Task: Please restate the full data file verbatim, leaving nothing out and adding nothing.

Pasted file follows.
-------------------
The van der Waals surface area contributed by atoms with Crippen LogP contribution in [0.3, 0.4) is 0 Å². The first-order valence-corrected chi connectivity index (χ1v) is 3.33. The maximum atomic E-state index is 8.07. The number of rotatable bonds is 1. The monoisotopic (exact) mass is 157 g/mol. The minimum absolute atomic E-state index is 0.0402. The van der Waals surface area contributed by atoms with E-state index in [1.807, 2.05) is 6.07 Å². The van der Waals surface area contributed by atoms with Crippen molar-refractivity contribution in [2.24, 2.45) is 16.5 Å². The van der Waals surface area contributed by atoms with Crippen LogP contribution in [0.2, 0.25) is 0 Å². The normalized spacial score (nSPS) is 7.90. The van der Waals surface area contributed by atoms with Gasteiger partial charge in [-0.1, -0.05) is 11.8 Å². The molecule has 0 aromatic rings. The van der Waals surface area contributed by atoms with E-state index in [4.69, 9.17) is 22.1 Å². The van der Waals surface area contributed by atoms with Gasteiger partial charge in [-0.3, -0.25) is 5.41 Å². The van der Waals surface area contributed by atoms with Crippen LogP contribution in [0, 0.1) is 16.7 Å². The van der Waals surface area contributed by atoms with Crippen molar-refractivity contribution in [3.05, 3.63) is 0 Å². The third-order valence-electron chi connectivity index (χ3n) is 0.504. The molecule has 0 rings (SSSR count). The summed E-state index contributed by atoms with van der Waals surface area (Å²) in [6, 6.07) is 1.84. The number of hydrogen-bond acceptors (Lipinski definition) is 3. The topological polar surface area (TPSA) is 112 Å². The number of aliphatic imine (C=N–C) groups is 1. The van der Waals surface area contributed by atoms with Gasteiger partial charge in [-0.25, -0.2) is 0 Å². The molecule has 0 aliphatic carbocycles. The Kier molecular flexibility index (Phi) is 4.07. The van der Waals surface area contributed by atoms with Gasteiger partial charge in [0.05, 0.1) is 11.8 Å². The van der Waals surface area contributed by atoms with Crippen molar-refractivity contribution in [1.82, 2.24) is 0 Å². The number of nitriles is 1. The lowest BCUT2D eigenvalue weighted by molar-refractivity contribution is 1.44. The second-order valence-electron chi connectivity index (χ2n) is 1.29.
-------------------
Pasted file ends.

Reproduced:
The van der Waals surface area contributed by atoms with Crippen LogP contribution in [0.3, 0.4) is 0 Å². The first-order valence-corrected chi connectivity index (χ1v) is 3.33. The maximum atomic E-state index is 8.07. The number of rotatable bonds is 1. The monoisotopic (exact) mass is 157 g/mol. The minimum absolute atomic E-state index is 0.0402. The van der Waals surface area contributed by atoms with E-state index in [1.807, 2.05) is 6.07 Å². The van der Waals surface area contributed by atoms with Crippen molar-refractivity contribution in [2.24, 2.45) is 16.5 Å². The van der Waals surface area contributed by atoms with Crippen LogP contribution in [0.2, 0.25) is 0 Å². The normalized spacial score (nSPS) is 7.90. The van der Waals surface area contributed by atoms with Gasteiger partial charge in [-0.1, -0.05) is 11.8 Å². The molecule has 0 aromatic rings. The van der Waals surface area contributed by atoms with E-state index in [4.69, 9.17) is 22.1 Å². The van der Waals surface area contributed by atoms with Gasteiger partial charge in [-0.3, -0.25) is 5.41 Å². The van der Waals surface area contributed by atoms with Crippen LogP contribution in [0, 0.1) is 16.7 Å². The van der Waals surface area contributed by atoms with Crippen molar-refractivity contribution in [3.05, 3.63) is 0 Å². The third-order valence-electron chi connectivity index (χ3n) is 0.504. The molecule has 0 rings (SSSR count). The summed E-state index contributed by atoms with van der Waals surface area (Å²) in [6, 6.07) is 1.84. The number of hydrogen-bond acceptors (Lipinski definition) is 3. The topological polar surface area (TPSA) is 112 Å². The number of aliphatic imine (C=N–C) groups is 1. The van der Waals surface area contributed by atoms with Gasteiger partial charge in [-0.25, -0.2) is 0 Å². The molecule has 0 aliphatic carbocycles. The Kier molecular flexibility index (Phi) is 4.07. The van der Waals surface area contributed by atoms with Gasteiger partial charge in [0.05, 0.1) is 11.8 Å². The van der Waals surface area contributed by atoms with Crippen molar-refractivity contribution in [1.82, 2.24) is 0 Å². The number of nitriles is 1. The lowest BCUT2D eigenvalue weighted by molar-refractivity contribution is 1.44. The second-order valence-electron chi connectivity index (χ2n) is 1.29.